Everything to do with phonetics. Please note: comments not signed with your genuine name may be removed. Thursday, 10 December triphthongs, anyone? I mentioned that in LPD I treat them as varisyllabic. Some authors describe the English vowel system as including not only diphthongs but also triphthongs. Peter Roach English Phonetics and Phonology, 4th ed.
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When there is no contrastive vowel sequence in the language, the diacritic may be omitted. If two vowels next to each other belong to two different syllables hiatus , meaning that they do not form a diphthong, they can be transcribed with two vowel symbols with a period in between.
The non-syllabic diacritic is used only when necessary. Note that "falling" and "rising" in this context do not refer to vowel height ; for that, the terms "opening" and "closing" are used instead. See below. The less prominent component in the diphthong may also be transcribed as an approximant , thus [aj] in eye and [ja] in yard.
Semivowels and approximants are not equivalent in all treatments, and in the English and Italian languages, among others, many phoneticians do not consider rising combinations to be diphthongs, but rather sequences of approximant and vowel.
There are many languages such as Romanian that contrast one or more rising diphthongs with similar sequences of a glide and a vowel in their phonetic inventory  see semivowel for examples.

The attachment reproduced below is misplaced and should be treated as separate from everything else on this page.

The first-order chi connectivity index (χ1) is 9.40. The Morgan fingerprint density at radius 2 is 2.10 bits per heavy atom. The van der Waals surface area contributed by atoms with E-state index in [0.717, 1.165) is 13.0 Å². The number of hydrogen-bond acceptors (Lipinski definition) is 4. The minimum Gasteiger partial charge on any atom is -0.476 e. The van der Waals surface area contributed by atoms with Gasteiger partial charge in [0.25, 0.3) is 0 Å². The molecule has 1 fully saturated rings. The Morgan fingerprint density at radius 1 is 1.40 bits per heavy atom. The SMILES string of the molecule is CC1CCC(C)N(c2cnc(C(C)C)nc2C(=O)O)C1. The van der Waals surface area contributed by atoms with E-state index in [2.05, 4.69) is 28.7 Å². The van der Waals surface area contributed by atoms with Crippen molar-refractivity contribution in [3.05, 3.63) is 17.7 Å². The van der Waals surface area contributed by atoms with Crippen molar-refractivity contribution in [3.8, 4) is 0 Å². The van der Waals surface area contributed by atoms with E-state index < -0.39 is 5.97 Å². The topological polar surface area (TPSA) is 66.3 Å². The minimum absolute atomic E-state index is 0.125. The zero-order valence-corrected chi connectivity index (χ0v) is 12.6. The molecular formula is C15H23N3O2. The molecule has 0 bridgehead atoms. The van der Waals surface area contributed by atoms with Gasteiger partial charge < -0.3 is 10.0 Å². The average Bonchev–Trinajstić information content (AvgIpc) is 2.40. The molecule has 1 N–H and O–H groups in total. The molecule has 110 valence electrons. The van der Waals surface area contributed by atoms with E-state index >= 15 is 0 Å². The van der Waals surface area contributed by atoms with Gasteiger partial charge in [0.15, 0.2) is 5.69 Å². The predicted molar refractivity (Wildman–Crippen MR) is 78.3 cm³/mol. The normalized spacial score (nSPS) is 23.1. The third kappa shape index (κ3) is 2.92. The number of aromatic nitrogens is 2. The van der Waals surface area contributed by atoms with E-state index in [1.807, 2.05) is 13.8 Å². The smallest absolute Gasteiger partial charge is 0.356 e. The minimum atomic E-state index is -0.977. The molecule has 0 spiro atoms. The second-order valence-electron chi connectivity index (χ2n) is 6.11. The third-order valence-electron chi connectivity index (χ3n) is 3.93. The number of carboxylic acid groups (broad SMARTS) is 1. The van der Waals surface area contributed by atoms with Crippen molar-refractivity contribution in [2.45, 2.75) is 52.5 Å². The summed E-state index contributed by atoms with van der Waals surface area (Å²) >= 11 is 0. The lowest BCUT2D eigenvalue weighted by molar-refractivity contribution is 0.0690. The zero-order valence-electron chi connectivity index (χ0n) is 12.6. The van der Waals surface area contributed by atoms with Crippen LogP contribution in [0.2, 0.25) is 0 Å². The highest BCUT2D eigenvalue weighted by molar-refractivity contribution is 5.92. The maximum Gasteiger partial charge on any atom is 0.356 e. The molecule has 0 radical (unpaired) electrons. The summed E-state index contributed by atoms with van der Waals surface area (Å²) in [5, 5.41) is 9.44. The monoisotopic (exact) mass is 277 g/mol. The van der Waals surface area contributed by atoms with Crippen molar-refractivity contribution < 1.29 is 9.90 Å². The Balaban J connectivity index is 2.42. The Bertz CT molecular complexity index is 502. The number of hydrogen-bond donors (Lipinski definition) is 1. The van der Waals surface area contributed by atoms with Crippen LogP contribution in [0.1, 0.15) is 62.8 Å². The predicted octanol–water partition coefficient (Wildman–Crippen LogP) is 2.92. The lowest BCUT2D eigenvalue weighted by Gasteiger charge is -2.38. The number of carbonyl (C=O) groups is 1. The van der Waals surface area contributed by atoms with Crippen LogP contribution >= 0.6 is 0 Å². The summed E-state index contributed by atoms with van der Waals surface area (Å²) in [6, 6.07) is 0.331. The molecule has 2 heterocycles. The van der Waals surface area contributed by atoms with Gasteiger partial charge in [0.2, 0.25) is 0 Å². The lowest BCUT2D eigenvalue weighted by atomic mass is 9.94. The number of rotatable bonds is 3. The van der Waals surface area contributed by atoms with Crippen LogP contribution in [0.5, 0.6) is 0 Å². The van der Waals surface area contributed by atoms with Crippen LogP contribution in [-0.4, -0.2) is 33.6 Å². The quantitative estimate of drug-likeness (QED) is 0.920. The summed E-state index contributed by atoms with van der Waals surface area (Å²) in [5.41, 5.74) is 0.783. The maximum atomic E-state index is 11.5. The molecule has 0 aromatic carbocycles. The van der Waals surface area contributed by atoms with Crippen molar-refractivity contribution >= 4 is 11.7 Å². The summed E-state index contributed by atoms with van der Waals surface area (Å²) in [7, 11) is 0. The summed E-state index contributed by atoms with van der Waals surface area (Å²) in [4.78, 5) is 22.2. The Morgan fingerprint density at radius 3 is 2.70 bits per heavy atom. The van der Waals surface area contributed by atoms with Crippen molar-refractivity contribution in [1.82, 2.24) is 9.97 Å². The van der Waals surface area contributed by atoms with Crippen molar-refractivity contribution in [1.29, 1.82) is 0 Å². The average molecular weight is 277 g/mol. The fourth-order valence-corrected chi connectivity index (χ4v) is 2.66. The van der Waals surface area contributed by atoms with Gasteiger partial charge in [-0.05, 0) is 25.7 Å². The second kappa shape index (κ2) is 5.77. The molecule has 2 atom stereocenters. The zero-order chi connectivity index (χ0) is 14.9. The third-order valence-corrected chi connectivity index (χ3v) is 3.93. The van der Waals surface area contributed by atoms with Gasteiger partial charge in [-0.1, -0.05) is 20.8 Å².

Closing, opening, and centering[ edit ] Vowel diagram illustrating closing diphthongs of Belgian Standard Dutch , from Verhoeven Vowel diagram illustrating centering diphthongs of the Dutch dialect of Orsmaal-Gussenhoven , from Peters In closing diphthongs, the second element is more close than the first e.
A third, rare type of diphthong that is neither opening nor closing is height-harmonic diphthongs, with both elements at the same vowel height. Diphthongs may contrast in how far they open or close.
Does English really have triphthongs?
I am trying to discover whether words like pliers as pronounced in the south of England contain actual triphthongs, and the homophonic playas was chosen to illustrate the apparent paradox of what seem like a pair of identical two-syllable words where at least one is claimed to possess a triphthong in English. To illustrate this, I chose two exact homophones by pairing the word playas with the typical southern English pronunciation of pliers, where a triphthong is alleged to occur. I first verified with native speakers of southern English that they indeed say these two words identically. Although playa derives from the Spanish word for beach, it does not usually mean that in English.